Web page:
The results in actuality would plant the seeds of what we're seeing on college campuses now. Radical groups like the Students for a Democratic Society would idealize despots such as Mao Zedong and Fidel Castro, whom one could argue were not significant improvements on Stalin or even Khrushchev''s USSR. Their own groups were rife with the kinds of purity spiraling, virtue signaling and eventually violent protest that we're now seeing. The Weather Underground of the late 1960s make today's antifa groups look tame.
While the radical "spirit of '68" would gradually taper off over the course of the 70s, the feminist migration into the universities was well underway. The ideological foundations of all of the regressivism we're now seeing: postmodernism's denial of a common reality and the resulting ascendance of authoritarian and opportunistic "Standpoint theories", the view that speech offensive to "marginalized peoples" - or their self appointed representative vanguard - constitutes a kind of oppression that warrants censorship, the erosion of the boundary between activism and scholarship and the self serving denial of the possibility of being racist towards whites (try telling that to a white South African farmer) or sexist towards men (try telling that to a divorced father) were all securely in place on university campuses across the western world by the late 1980s.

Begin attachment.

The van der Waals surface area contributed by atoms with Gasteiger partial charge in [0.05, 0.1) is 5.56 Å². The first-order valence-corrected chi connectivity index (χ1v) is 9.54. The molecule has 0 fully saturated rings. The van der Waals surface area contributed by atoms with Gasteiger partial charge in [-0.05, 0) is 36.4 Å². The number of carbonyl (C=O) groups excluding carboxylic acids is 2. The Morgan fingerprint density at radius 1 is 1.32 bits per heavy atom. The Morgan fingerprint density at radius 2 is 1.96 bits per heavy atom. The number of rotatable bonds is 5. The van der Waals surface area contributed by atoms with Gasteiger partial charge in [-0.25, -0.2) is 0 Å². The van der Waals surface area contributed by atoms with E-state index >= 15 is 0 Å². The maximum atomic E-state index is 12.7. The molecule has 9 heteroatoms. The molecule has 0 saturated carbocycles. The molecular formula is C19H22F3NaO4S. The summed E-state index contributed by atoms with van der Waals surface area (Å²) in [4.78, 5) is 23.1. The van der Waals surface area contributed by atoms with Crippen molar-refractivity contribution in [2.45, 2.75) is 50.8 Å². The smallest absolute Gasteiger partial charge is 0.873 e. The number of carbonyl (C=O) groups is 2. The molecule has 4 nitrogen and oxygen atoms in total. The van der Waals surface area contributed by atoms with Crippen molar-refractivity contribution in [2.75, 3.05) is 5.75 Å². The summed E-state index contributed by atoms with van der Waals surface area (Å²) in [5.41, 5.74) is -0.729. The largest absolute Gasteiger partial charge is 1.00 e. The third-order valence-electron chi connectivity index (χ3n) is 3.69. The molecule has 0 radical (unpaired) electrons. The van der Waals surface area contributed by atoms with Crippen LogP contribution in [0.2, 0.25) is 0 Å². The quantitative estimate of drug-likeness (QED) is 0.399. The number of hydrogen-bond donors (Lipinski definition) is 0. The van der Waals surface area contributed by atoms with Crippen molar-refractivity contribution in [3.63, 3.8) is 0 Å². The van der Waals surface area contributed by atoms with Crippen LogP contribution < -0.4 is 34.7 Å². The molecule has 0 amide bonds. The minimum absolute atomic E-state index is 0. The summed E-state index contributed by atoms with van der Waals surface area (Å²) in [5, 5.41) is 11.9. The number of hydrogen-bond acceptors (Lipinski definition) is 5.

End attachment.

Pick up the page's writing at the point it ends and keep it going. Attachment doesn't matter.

Thus, I do not remember the left of the Bush era being quite so liberal as Traldi recollects. What I do remember is the emergence among progressives of the new Atheism - the popularity of authors such as Richard Dawkins and Sam Harris, and YouTubers such as TJ Kirk, then called the Amazing Atheist. The problem, as far as they were concerned, was too much church attendance in red state America. All of the problems of the Bush White House were simply reducible to uneducated bumpkins who believed in an invisible man in the sky.